Ephedra sinica (Ma Huang)
Chinese Ephedra is also
known as "Desert Herb" or "Ma Huang". It is a powerful herb, which grows
mainly in Mongolia and the bordering regions of China. It has been used in
Chinese medicine for at least 5,000 years. Ephedra was found in
60,000-year-old Neolithic gravesites, suggesting its use as a medicinal
plant. Zen monks have used preparations of Ephedra to help maintain
attention and concentration during long meditation sessions. It is rumored
that Ghengis Khan's soldiers used the plant to maintain vigilance during
night watches since the penalty for premature sleep was execution. Mormon
sects, who are not allowed to drink coffee because of religious conviction,
use Ephedra nevadensis as a coffee substitute. 'Mormon tea' stimulates
differently, and has more sexual stimulating effects than coffee. Ephedra is
therefore used in tantric rites as a sexual stimulant. Occasional, moderate
use of Ephedra tea has no toxic effects on humans.
The active ingredients in
Ephedra are naturally occurring ephedra alkaloids, the most important one
being Ephedrine. Ephedrine is one of the most effective remedies known for
the symptoms of asthma, allergies, and sinus problems. Because it has a
stimulating effect, many believe that it contains caffeine. The truth is,
the herb Ephedra by itself contains no caffeine.
The Chinese employ
Ephedra for many uses, including the treatment of asthma and as a natural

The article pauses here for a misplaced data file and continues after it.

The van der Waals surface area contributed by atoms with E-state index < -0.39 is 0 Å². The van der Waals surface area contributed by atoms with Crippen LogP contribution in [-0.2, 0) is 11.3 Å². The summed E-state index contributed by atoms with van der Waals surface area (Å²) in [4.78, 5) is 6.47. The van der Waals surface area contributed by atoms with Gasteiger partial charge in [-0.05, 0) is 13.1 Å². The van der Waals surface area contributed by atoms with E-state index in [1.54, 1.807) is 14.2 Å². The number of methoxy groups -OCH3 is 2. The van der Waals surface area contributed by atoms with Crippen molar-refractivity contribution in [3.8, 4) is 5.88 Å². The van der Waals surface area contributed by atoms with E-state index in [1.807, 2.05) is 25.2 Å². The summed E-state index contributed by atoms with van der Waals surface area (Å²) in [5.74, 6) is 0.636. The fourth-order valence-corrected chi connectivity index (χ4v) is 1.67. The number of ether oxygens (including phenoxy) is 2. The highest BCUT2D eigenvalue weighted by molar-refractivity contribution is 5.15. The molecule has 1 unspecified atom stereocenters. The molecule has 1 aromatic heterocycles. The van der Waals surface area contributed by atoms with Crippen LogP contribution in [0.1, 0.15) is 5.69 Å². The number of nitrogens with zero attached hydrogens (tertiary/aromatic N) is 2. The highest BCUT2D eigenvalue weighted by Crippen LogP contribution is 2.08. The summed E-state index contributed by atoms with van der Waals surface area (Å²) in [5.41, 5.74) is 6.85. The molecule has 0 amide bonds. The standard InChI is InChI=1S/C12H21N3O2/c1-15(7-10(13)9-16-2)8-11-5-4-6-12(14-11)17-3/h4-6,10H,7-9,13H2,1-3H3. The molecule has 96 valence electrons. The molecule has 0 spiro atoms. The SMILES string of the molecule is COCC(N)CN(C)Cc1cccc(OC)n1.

decongestant and antihistamine. Herbalists in the West have also discovered
these benefits and Ephedra has become a popular ingredient in herbal
combinations for the respiratory system. Since it also has a thermogenic
effect (increases basal metabolic rate, slightly raising body temperature
and causing calories to be burned at a faster rate), it has also proven to
be an effective aid for weight loss. An added bonus for those who use the
herb for weight management is its appetite-suppressing effect. One of the
side effects of thermogenesis is a slight increase in pulse rate and an
elevation of blood pressure. Ephedra is therefore not recommended for
individuals with high blood pressure, heart problems or hyperthyroidism. It
may also cause problems for people with insomnia and for those who suffer
from panic attacks.
Many herbal manufacturers
spike their Ephedra-containing weight loss products with caffeine. This is
often done by adding herbs that contain caffeine, such as Guarana seeds or
Cola nuts. Caffeine by itself can elevate blood pressure and cause heart
palpitations. When combined with Ephedra this potential is increased. Most
health professionals strongly recommend that Ephedra products should not be
combined with caffeine.
Ephedra has an excellent
safety record considering the large number of people who have used the herb.
(To keep our perspective, remember that 20,000 Americans are hospitalized
each year from taking aspirin.) Medical research has shown that there are
many health risks associated with being even moderately overweight,
including heart disease, arthritis, and diabetes. Obesity (defined as 30